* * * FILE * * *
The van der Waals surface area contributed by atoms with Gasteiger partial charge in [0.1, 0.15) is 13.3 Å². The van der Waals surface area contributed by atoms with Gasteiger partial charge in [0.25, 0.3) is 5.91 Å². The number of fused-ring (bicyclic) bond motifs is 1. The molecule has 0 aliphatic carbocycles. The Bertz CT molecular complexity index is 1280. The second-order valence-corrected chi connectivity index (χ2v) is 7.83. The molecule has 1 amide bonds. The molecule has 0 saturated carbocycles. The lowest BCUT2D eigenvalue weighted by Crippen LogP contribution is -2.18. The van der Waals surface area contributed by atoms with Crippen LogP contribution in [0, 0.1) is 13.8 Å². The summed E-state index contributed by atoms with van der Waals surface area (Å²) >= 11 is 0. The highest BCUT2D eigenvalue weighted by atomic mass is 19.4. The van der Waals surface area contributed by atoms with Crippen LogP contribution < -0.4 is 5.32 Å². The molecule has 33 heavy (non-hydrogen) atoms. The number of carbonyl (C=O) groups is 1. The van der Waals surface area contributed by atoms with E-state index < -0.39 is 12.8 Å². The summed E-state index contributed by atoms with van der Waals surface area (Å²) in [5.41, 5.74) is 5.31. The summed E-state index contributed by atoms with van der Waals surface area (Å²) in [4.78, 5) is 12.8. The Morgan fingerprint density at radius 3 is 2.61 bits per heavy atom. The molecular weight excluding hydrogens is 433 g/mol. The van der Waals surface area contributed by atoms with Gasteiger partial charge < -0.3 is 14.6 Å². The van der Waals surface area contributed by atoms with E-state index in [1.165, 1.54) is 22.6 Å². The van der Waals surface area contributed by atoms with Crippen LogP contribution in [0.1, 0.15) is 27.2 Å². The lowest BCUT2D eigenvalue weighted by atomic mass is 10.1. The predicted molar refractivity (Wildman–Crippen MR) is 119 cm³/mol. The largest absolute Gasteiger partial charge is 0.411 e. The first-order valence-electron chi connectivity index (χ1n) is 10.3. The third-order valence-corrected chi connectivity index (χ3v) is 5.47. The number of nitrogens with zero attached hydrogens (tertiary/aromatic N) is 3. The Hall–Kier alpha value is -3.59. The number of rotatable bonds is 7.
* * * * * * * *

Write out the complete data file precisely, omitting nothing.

The van der Waals surface area contributed by atoms with Gasteiger partial charge in [0.1, 0.15) is 13.3 Å². The van der Waals surface area contributed by atoms with Gasteiger partial charge in [0.25, 0.3) is 5.91 Å². The number of fused-ring (bicyclic) bond motifs is 1. The molecule has 0 aliphatic carbocycles. The Bertz CT molecular complexity index is 1280. The second-order valence-corrected chi connectivity index (χ2v) is 7.83. The molecule has 1 amide bonds. The molecule has 0 saturated carbocycles. The lowest BCUT2D eigenvalue weighted by Crippen LogP contribution is -2.18. The van der Waals surface area contributed by atoms with Crippen LogP contribution in [0, 0.1) is 13.8 Å². The summed E-state index contributed by atoms with van der Waals surface area (Å²) >= 11 is 0. The highest BCUT2D eigenvalue weighted by atomic mass is 19.4. The van der Waals surface area contributed by atoms with Crippen LogP contribution < -0.4 is 5.32 Å². The molecule has 33 heavy (non-hydrogen) atoms. The number of carbonyl (C=O) groups is 1. The van der Waals surface area contributed by atoms with E-state index < -0.39 is 12.8 Å². The summed E-state index contributed by atoms with van der Waals surface area (Å²) in [5.41, 5.74) is 5.31. The summed E-state index contributed by atoms with van der Waals surface area (Å²) in [4.78, 5) is 12.8. The Morgan fingerprint density at radius 3 is 2.61 bits per heavy atom. The molecular weight excluding hydrogens is 433 g/mol. The van der Waals surface area contributed by atoms with Gasteiger partial charge < -0.3 is 14.6 Å². The van der Waals surface area contributed by atoms with E-state index in [1.165, 1.54) is 22.6 Å². The van der Waals surface area contributed by atoms with Crippen LogP contribution in [0.1, 0.15) is 27.2 Å². The lowest BCUT2D eigenvalue weighted by atomic mass is 10.1. The predicted molar refractivity (Wildman–Crippen MR) is 119 cm³/mol. The largest absolute Gasteiger partial charge is 0.411 e. The first-order valence-electron chi connectivity index (χ1n) is 10.3. The third-order valence-corrected chi connectivity index (χ3v) is 5.47. The number of nitrogens with zero attached hydrogens (tertiary/aromatic N) is 3. The Hall–Kier alpha value is -3.59. The number of rotatable bonds is 7.